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Theory of Computation Seminars

Faster Energy Maximization for Faster Maximum Flow

Aaron Sidford, Assistant Professor, Management Science and Engineering, Stanford University

Monday, Dec 2, 2019

The maximum flow problem is one of the most well-studied problems in combinatorial optimization. It encompasses a broad range of cut, matching, and scheduling problems and is a key a proving ground for new techniques in continuous optimization and algorithmic graph theory. In this talk I will present recent advances in obtaining provably faster algorithms for solving the maximum flow problem. In particular, I will show how to solve the maximum flow problem on m-edge n-vertex unit-capacity directed graphs in time almost m^11/8 improving upon the previous best running time of almost m^10/7. Interestingly, this result will stem by considering the interplay between recent advances in interior point methods for solving maximum flow on directed graphs with recent advances in solving classes of undirected flow problems.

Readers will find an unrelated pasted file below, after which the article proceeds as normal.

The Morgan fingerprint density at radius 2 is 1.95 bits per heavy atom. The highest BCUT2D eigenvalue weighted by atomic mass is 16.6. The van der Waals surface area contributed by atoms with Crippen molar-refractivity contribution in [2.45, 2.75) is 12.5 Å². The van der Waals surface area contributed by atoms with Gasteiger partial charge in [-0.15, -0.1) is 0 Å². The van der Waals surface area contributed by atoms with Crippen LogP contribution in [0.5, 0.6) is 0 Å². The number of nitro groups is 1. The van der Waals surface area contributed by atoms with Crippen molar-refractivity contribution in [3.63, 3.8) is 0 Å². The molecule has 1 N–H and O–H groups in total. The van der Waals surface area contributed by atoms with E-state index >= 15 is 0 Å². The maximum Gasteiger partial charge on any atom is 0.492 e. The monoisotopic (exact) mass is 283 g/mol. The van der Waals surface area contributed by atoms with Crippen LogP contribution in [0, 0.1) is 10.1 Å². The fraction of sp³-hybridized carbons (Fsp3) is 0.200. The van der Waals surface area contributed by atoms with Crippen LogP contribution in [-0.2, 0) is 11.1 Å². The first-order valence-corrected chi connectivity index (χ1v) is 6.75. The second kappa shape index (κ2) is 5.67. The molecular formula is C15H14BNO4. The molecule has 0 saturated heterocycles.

This talk reflects joint work with Yang P. Liu (arxiv:1910.14276).

 

Speaker Bio

Aaron Sidford is an assistant professor of Management Science and Engineering and, by courtesy, of Computer Science at Stanford University. He received his PhD from the Electrical Engineering and Computer Science Department at the Massachusetts Institute of Technology, where he was advised by Jonathan Kelner. His research interests lie broadly in optimization, the theory of computation, and the design and analysis of algorithms, with an emphasis on work at the intersection of continuous optimization, graph theory, numerical linear algebra, and data structures.

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